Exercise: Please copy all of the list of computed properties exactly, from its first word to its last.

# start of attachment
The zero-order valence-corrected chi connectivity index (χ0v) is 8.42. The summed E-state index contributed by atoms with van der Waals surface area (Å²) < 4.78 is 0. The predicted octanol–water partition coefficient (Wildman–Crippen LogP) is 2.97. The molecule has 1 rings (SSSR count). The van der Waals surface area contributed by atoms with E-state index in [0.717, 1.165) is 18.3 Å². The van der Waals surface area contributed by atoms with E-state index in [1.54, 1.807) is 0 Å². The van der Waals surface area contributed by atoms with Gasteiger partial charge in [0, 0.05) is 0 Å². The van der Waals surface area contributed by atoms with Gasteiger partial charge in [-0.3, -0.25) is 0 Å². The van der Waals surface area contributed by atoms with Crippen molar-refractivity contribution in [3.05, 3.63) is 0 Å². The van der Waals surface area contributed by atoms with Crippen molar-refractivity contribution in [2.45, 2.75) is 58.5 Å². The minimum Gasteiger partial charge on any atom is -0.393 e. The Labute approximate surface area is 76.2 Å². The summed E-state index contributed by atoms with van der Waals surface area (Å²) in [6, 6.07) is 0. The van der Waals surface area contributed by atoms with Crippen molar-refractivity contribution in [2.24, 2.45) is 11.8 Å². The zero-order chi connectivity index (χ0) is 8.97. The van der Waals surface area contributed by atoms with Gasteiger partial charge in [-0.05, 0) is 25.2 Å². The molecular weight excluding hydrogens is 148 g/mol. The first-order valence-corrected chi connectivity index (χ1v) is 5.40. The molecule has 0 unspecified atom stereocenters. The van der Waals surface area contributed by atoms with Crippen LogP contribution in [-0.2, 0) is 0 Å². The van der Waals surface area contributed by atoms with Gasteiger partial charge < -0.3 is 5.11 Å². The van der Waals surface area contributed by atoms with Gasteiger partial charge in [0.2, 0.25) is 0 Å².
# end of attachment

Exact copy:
The zero-order valence-corrected chi connectivity index (χ0v) is 8.42. The summed E-state index contributed by atoms with van der Waals surface area (Å²) < 4.78 is 0. The predicted octanol–water partition coefficient (Wildman–Crippen LogP) is 2.97. The molecule has 1 rings (SSSR count). The van der Waals surface area contributed by atoms with E-state index in [0.717, 1.165) is 18.3 Å². The van der Waals surface area contributed by atoms with E-state index in [1.54, 1.807) is 0 Å². The van der Waals surface area contributed by atoms with Gasteiger partial charge in [0, 0.05) is 0 Å². The van der Waals surface area contributed by atoms with Gasteiger partial charge in [-0.3, -0.25) is 0 Å². The van der Waals surface area contributed by atoms with Crippen molar-refractivity contribution in [3.05, 3.63) is 0 Å². The van der Waals surface area contributed by atoms with Crippen molar-refractivity contribution in [2.45, 2.75) is 58.5 Å². The minimum Gasteiger partial charge on any atom is -0.393 e. The Labute approximate surface area is 76.2 Å². The summed E-state index contributed by atoms with van der Waals surface area (Å²) in [6, 6.07) is 0. The van der Waals surface area contributed by atoms with Crippen molar-refractivity contribution in [2.24, 2.45) is 11.8 Å². The zero-order chi connectivity index (χ0) is 8.97. The van der Waals surface area contributed by atoms with Gasteiger partial charge in [-0.05, 0) is 25.2 Å². The molecular weight excluding hydrogens is 148 g/mol. The first-order valence-corrected chi connectivity index (χ1v) is 5.40. The molecule has 0 unspecified atom stereocenters. The van der Waals surface area contributed by atoms with Crippen LogP contribution in [-0.2, 0) is 0 Å². The van der Waals surface area contributed by atoms with Gasteiger partial charge < -0.3 is 5.11 Å². The van der Waals surface area contributed by atoms with Gasteiger partial charge in [0.2, 0.25) is 0 Å².